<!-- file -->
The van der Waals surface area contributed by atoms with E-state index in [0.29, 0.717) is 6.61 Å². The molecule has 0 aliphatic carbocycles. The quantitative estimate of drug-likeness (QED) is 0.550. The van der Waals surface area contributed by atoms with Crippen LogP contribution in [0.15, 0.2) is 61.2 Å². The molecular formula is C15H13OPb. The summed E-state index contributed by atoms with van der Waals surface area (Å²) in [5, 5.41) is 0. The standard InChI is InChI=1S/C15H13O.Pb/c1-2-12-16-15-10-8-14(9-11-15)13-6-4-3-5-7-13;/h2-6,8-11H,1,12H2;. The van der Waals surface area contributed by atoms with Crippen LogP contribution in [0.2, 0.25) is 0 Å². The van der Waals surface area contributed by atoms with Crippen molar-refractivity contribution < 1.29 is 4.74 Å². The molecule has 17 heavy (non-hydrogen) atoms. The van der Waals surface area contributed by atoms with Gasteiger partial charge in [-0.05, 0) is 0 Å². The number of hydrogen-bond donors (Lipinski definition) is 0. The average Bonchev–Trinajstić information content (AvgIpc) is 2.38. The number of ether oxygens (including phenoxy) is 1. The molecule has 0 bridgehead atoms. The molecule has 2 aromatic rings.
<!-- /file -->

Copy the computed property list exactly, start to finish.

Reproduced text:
The van der Waals surface area contributed by atoms with E-state index in [0.29, 0.717) is 6.61 Å². The molecule has 0 aliphatic carbocycles. The quantitative estimate of drug-likeness (QED) is 0.550. The van der Waals surface area contributed by atoms with Crippen LogP contribution in [0.15, 0.2) is 61.2 Å². The molecular formula is C15H13OPb. The summed E-state index contributed by atoms with van der Waals surface area (Å²) in [5, 5.41) is 0. The standard InChI is InChI=1S/C15H13O.Pb/c1-2-12-16-15-10-8-14(9-11-15)13-6-4-3-5-7-13;/h2-6,8-11H,1,12H2;. The van der Waals surface area contributed by atoms with Crippen LogP contribution in [0.2, 0.25) is 0 Å². The van der Waals surface area contributed by atoms with Crippen molar-refractivity contribution < 1.29 is 4.74 Å². The molecule has 17 heavy (non-hydrogen) atoms. The van der Waals surface area contributed by atoms with Gasteiger partial charge in [-0.05, 0) is 0 Å². The number of hydrogen-bond donors (Lipinski definition) is 0. The average Bonchev–Trinajstić information content (AvgIpc) is 2.38. The number of ether oxygens (including phenoxy) is 1. The molecule has 0 bridgehead atoms. The molecule has 2 aromatic rings.